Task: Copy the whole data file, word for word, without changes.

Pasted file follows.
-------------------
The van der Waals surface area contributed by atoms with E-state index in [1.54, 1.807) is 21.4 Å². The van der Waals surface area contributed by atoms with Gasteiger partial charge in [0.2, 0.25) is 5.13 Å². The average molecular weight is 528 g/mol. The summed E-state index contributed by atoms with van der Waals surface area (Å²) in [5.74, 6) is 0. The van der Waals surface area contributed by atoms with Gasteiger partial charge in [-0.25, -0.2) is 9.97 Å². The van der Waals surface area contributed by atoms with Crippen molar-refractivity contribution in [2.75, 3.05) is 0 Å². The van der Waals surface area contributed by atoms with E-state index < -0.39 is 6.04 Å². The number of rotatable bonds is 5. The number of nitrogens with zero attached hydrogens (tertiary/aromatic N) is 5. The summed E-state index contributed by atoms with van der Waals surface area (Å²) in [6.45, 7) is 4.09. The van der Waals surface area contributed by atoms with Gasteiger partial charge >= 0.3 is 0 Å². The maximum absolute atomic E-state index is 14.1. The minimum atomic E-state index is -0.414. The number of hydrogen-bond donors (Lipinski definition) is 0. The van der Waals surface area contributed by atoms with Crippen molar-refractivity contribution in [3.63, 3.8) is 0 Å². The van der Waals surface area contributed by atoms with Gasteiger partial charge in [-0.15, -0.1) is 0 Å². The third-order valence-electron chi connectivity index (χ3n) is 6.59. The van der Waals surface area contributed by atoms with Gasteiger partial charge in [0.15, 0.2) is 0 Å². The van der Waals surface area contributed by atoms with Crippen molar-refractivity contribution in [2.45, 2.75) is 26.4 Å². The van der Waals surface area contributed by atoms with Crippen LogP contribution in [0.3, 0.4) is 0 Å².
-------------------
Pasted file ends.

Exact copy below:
The van der Waals surface area contributed by atoms with E-state index in [1.54, 1.807) is 21.4 Å². The van der Waals surface area contributed by atoms with Gasteiger partial charge in [0.2, 0.25) is 5.13 Å². The average molecular weight is 528 g/mol. The summed E-state index contributed by atoms with van der Waals surface area (Å²) in [5.74, 6) is 0. The van der Waals surface area contributed by atoms with Gasteiger partial charge in [-0.25, -0.2) is 9.97 Å². The van der Waals surface area contributed by atoms with Crippen molar-refractivity contribution in [2.75, 3.05) is 0 Å². The van der Waals surface area contributed by atoms with E-state index < -0.39 is 6.04 Å². The number of rotatable bonds is 5. The number of nitrogens with zero attached hydrogens (tertiary/aromatic N) is 5. The summed E-state index contributed by atoms with van der Waals surface area (Å²) in [6.45, 7) is 4.09. The van der Waals surface area contributed by atoms with Gasteiger partial charge >= 0.3 is 0 Å². The maximum absolute atomic E-state index is 14.1. The minimum atomic E-state index is -0.414. The number of hydrogen-bond donors (Lipinski definition) is 0. The van der Waals surface area contributed by atoms with Crippen molar-refractivity contribution in [3.63, 3.8) is 0 Å². The van der Waals surface area contributed by atoms with Gasteiger partial charge in [-0.15, -0.1) is 0 Å². The third-order valence-electron chi connectivity index (χ3n) is 6.59. The van der Waals surface area contributed by atoms with Gasteiger partial charge in [0.15, 0.2) is 0 Å². The van der Waals surface area contributed by atoms with Crippen molar-refractivity contribution in [2.45, 2.75) is 26.4 Å². The van der Waals surface area contributed by atoms with Crippen LogP contribution in [0.3, 0.4) is 0 Å².